Interfaith Dialogue – What Mary means to Christians and Muslims

img_0029Interfaith Dialogue is an opportunity to gather with people from other faiths and learn from each other on a specific topic. Four speakers from Muslim and Christian traditions spoke about the recognition of Mary and what their holy books say about her.

The night began with a Welcome to Country, and interfaith prayer for peace and verses sung from Chapter Three of the Muslim Quran:

  1. God chose Adam, and Noah, and the family of Abraham, and the family of Imran, over all mankind.
  2. Offspring one of the other. God is Hearer and Knower.
  3. The wife of Imran said, “My Lord, I have vowed to You what is in my womb, dedicated, so accept from me; You are the Hearer and Knower.”
  4. And when she delivered her, she said, “My Lord, I have delivered a female,” and God was well aware of what she has delivered, “and the male is not like the female, and I have named her Mary, and have commended her and her descendants to Your protection, from Satan the outcast.”
  5. Her Lord accepted her with a gracious reception, and brought her a beautiful upbringing, and entrusted her to the care of Zechariah. Whenever Zechariah entered upon her in the sanctuary, he found her with provision. He said, “O Mary, where did you get this from?” She said, “It is from God; God provides to whom He wills without reckoning.”

Mary in Islamic tradition

Shaikh Mohammad Hamed from the Mayfield Mosque, began by saying: “To present Mary, we need more than one lifetime.”

In the Islamic tradition she is a perfect example of chastity, obedience, devotion and piety.

Chosen by Allah above all other women as the mother of the highly ranked prophet Jesus, she is the “Mt Everest” – model for all people to aspire to.

Mary is the only woman mentioned by name in the Quran and the only female to have a chapter of the Quran named for her. She is one of few characters whose life is written about in detail.

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Muslim-Christian meeting in Taizé helps young people dialogue

Discussion began with a key question: How to engage in dialogue without renouncing the belief that one’s own religion leads to the Truth?

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Young Christians and Muslims from across France who participated in a three-day event at Taizé Ecumenical Community say they not only experienced dialogue for common good but also became aware of fundamental faith questions.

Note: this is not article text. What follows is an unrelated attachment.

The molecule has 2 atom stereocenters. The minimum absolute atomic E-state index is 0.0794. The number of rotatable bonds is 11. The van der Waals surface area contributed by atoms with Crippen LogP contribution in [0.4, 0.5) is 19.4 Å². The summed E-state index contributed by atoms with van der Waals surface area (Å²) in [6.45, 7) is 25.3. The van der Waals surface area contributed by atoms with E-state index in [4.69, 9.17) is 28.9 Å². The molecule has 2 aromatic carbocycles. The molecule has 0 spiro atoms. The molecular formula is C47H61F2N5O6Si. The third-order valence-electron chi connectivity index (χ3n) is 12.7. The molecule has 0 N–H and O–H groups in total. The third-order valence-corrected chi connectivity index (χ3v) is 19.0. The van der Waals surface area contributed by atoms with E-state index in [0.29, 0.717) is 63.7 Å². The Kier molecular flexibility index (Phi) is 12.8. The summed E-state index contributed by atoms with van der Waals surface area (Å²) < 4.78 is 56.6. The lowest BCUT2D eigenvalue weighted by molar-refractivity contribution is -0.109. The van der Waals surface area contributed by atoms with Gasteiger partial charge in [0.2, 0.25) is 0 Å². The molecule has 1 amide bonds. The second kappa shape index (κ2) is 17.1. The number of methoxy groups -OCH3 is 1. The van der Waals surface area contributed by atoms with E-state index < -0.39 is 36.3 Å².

Filling three rows under a church marquee, participants addressed a series of tough questions from the organizers, including: Do you admire anything in each other’s religion? Has this diminished your commitment to your own religion?

Among those attending were Samia, a Muslim from Syria; Eglantine, Sylvain and Anne-Sophie, all French Catholics; Lydia, a German who was raised in a “strict” Protestant family; Marvin, a Muslim from Guinea; and Bart, a Pole who lives in the United Kingdom.

Their discussion began with a key question: How to engage in dialogue without renouncing the belief that one’s own religion leads to the Truth?

Each participant sought to answer to this delicate question, drawing on the comments by Auxiliary Bishop Jean-Marc Aveline of Marseille, who is president of the Council for Interreligious Dialogue of the Bishops Conference of France (CEF).

“If I claim to have the truth, it implies that I have had a good look around,” Bishop Aveline said. “Thus, I think that God enables me to discover the faith a little more deeply through others.”

FULL ARTICLE FROM INTERNATIONAL LACROIX 

With A Passion For Interfaith Dialogue And Diversity, Joel N. Lohr Takes Over At Hartford Seminary

Joel N. Lohr, the new president of Hartford Seminary who arrived in the West End earlier this month from California, is poised to transform the small nondenominational graduate school into a more prominent trailblazer for Jewish-Christian-Muslim relations.

“My hope is to continue to raise the profile of the institution, locally here in Hartford, but also nationally and globally,” Lohr said. “I’m just delighted to be here.”

Lohr, 43, called the historic seminary a small microcosm of global life, teeming with diverse perspectives that have long stirred his passion for interreligious dialogue.

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He smiles in recounting Hartford Seminary’s storied past dating to 1834 — the first seminary in the country to admit women, to create an accredited Islamic chaplaincy program, to establish a center devoted to the study of Christian-Muslim relations. Today, the seminary has about 200 students, alongside 17 core faculty members and associates.

Lohr, who is 6 feet 8 inches tall, tucks one leg beneath the other while sitting in the seminary’s library, which recently acquired his 10 published books.

FULL ARTICLE FROM COURANT 

5 things Christians and Muslims can agree on

20170921T1318-11715-CNS-POPE-MUSLIM_800-690x450At Acton University, Turkish Islamic scholar, Mustafa Akyol, gave multiple lectures on Islam, discussing topics ranging from its history to its controversial practices. Akyol has been speaking at Acton University for many years now and is a respected scholar in fields of Islam, politics, and Turkish affairs. He is a critic of Islamic extremism and the author of the influential book Islam Without Extremes: A Muslim Case for Liberty.

After attending both of Akyol’s lectures, a few points stood out to me. He mentioned a few concepts in Islam also emphasized in Christianity, which often go unnoticed.

While there are undeniably a great number of fundamental differences between Islam and Christianity, there are a handful of concepts the two popular religions share.

1. Almsgiving